While lever operated systems have mostly been replaced by pump driven systems, the single boiler heating unit has persisted.
Using a single boiler to produce hot water for both espresso and steaming, these coffee machines require some additional care to use. Some single boiler systems require you to flip a switch when switching between brewing and steaming (3). Forgetting to do so can run overly hot water through the grounds or result in water too cool to generate steam effectively.
Switching modes is relatively quick and easy, usually only taking 25-50 seconds. Just don’t forget!
Heat exchanger systems were developed as a way to overcome the inherent limitations of single boilers. Heat exchanger systems get their name from the fact that the boiler in these systems only directly heats water for the steam side.
The coffee brew water runs through a copper line that is coiled through the heated water. As the water travels along the line it picks up heat from the steam reservoir and comes up to a temperature sufficient for espresso brewing.
Ernesto Valente’s Faema E61 was the first pump driven espresso machine and utilized a heat exchange heating system. It was released in 1961.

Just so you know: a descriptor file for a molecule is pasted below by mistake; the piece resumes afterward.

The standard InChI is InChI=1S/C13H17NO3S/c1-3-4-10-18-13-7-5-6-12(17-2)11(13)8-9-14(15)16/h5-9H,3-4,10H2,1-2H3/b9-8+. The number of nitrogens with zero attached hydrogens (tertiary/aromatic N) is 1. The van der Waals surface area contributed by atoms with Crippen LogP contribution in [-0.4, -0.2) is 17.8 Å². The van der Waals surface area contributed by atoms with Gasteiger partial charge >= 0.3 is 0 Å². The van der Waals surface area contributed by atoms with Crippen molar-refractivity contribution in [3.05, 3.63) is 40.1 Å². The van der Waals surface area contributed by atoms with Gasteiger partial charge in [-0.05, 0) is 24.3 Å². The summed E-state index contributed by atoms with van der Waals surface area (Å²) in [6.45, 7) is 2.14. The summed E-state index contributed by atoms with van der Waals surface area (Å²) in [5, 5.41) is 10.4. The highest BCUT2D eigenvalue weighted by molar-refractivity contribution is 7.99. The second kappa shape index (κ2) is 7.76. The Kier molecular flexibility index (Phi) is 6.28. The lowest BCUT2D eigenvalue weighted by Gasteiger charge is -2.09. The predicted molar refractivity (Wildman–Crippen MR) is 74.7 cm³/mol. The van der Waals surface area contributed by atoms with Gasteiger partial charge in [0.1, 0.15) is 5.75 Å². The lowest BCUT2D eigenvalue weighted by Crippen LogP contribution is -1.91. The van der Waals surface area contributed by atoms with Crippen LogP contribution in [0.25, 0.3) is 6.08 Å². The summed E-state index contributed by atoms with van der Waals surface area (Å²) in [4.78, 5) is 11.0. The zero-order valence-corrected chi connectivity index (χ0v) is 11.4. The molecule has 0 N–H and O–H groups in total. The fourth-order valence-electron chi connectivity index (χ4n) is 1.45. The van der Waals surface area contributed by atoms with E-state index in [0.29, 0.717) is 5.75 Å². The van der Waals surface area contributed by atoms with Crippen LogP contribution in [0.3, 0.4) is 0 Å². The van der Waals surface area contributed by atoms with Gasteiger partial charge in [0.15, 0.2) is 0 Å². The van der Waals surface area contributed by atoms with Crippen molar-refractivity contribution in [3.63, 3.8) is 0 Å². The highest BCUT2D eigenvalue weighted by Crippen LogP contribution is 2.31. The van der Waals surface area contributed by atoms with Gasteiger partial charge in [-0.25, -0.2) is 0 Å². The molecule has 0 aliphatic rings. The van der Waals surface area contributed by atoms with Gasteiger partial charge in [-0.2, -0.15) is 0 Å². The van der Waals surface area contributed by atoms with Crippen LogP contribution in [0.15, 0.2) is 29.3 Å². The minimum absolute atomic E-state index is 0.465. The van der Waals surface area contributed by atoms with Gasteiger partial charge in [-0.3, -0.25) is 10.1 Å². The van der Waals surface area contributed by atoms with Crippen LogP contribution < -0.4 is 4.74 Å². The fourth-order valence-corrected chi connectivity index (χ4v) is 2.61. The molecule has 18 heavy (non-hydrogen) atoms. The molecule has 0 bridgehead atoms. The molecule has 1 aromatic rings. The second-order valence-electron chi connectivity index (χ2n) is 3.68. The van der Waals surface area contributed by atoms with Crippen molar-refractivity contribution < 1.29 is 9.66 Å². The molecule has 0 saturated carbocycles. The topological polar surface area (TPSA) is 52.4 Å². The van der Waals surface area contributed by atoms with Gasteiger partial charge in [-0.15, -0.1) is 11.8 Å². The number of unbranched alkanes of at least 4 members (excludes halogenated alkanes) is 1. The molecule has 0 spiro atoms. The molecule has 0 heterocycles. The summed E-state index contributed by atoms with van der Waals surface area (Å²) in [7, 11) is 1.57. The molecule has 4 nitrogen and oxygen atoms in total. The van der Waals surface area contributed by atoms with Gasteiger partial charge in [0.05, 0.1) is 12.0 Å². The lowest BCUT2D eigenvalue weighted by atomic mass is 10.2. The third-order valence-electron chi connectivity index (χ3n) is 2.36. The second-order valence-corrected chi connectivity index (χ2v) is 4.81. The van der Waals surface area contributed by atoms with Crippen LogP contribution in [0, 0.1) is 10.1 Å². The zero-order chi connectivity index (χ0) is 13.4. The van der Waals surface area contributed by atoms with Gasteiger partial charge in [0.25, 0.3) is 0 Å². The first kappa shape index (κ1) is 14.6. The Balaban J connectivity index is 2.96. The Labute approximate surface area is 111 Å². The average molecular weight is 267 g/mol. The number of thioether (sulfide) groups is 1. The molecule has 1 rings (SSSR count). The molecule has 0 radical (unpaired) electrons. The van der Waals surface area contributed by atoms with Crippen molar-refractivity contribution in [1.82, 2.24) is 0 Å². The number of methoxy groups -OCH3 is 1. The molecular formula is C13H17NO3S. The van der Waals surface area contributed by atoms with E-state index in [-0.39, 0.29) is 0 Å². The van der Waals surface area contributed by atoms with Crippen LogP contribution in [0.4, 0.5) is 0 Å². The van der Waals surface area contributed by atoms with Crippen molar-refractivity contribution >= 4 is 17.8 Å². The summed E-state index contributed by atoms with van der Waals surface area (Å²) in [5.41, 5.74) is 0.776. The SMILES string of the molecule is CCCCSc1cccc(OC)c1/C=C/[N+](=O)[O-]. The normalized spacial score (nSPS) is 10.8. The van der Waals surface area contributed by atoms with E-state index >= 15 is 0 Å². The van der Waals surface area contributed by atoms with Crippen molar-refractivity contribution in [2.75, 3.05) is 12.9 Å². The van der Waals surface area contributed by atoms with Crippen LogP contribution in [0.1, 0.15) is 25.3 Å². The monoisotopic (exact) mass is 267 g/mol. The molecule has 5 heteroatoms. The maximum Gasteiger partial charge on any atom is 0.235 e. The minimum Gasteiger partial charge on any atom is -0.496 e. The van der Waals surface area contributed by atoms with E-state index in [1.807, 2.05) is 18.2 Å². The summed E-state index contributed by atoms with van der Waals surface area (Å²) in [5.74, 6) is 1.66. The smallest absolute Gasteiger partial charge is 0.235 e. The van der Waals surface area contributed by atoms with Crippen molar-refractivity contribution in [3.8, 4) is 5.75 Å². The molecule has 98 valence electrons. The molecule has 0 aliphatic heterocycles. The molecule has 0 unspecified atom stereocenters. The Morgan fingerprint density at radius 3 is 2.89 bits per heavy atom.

Double boiler espresso makers employ two separate heating units: one for steam, and one for coffee. With one boiler dedicated to steam and another to espresso, you never have to worry about a long series of milk drinks lowering your espresso brew temperature.
Many commercial espresso machines – like the ones we mentioned in these post – use double boilers as they churn out consistent espresso shots and steam all day long. See some of the best ones here:
While double boiler systems are great coffee makers, they have several disadvantages. They are bulkier than other heating systems, involve considerable complexity and corresponding cost, have long preheating times, and are not energy efficient as the water is held at temperature constantly.
As a close relative to thermoblocks, thermocoils work on the same principle: a heating element embedded in metal runs alongside a water pipe flash heating the water. While the body of the thermocoil is usually aluminium, the embedded pipe may be a different material such as copper or stainless steel. The main difference between the two technologies is that thermocoils are one-piece units, and thus don’t suffer from the leakage problems of thermoblocks.
Some thermocoils are built into the exterior of boilers. These units serve double duty, heating the water in the brew chamber and then directing water from the tank through the serpentine passages in order to create steam. (4)